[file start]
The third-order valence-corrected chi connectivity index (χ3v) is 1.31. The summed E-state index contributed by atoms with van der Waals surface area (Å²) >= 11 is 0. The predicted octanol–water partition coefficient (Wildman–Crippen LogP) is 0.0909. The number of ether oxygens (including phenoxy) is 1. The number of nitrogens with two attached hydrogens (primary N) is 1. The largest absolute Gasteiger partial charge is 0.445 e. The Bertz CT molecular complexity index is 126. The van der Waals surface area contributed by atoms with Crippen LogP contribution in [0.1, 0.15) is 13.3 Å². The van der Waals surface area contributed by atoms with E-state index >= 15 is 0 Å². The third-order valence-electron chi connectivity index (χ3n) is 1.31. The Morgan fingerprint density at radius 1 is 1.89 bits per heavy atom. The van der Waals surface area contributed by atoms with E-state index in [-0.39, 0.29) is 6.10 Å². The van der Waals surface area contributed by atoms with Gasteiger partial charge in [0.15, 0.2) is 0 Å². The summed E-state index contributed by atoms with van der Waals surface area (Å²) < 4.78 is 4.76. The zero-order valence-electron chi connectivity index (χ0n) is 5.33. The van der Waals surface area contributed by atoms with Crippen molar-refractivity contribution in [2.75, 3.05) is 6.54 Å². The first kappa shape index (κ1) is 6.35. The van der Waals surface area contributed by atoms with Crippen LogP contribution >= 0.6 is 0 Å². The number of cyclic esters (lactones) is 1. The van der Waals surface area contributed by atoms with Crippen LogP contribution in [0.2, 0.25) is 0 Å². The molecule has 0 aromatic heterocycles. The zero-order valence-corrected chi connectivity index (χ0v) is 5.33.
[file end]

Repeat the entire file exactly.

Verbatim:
The third-order valence-corrected chi connectivity index (χ3v) is 1.31. The summed E-state index contributed by atoms with van der Waals surface area (Å²) >= 11 is 0. The predicted octanol–water partition coefficient (Wildman–Crippen LogP) is 0.0909. The number of ether oxygens (including phenoxy) is 1. The number of nitrogens with two attached hydrogens (primary N) is 1. The largest absolute Gasteiger partial charge is 0.445 e. The Bertz CT molecular complexity index is 126. The van der Waals surface area contributed by atoms with Crippen LogP contribution in [0.1, 0.15) is 13.3 Å². The van der Waals surface area contributed by atoms with E-state index >= 15 is 0 Å². The third-order valence-electron chi connectivity index (χ3n) is 1.31. The Morgan fingerprint density at radius 1 is 1.89 bits per heavy atom. The van der Waals surface area contributed by atoms with E-state index in [-0.39, 0.29) is 6.10 Å². The van der Waals surface area contributed by atoms with Gasteiger partial charge in [0.15, 0.2) is 0 Å². The summed E-state index contributed by atoms with van der Waals surface area (Å²) < 4.78 is 4.76. The zero-order valence-electron chi connectivity index (χ0n) is 5.33. The van der Waals surface area contributed by atoms with Crippen molar-refractivity contribution in [2.75, 3.05) is 6.54 Å². The first kappa shape index (κ1) is 6.35. The van der Waals surface area contributed by atoms with Crippen LogP contribution >= 0.6 is 0 Å². The number of cyclic esters (lactones) is 1. The van der Waals surface area contributed by atoms with Crippen LogP contribution in [0.2, 0.25) is 0 Å². The molecule has 0 aromatic heterocycles. The zero-order valence-corrected chi connectivity index (χ0v) is 5.33.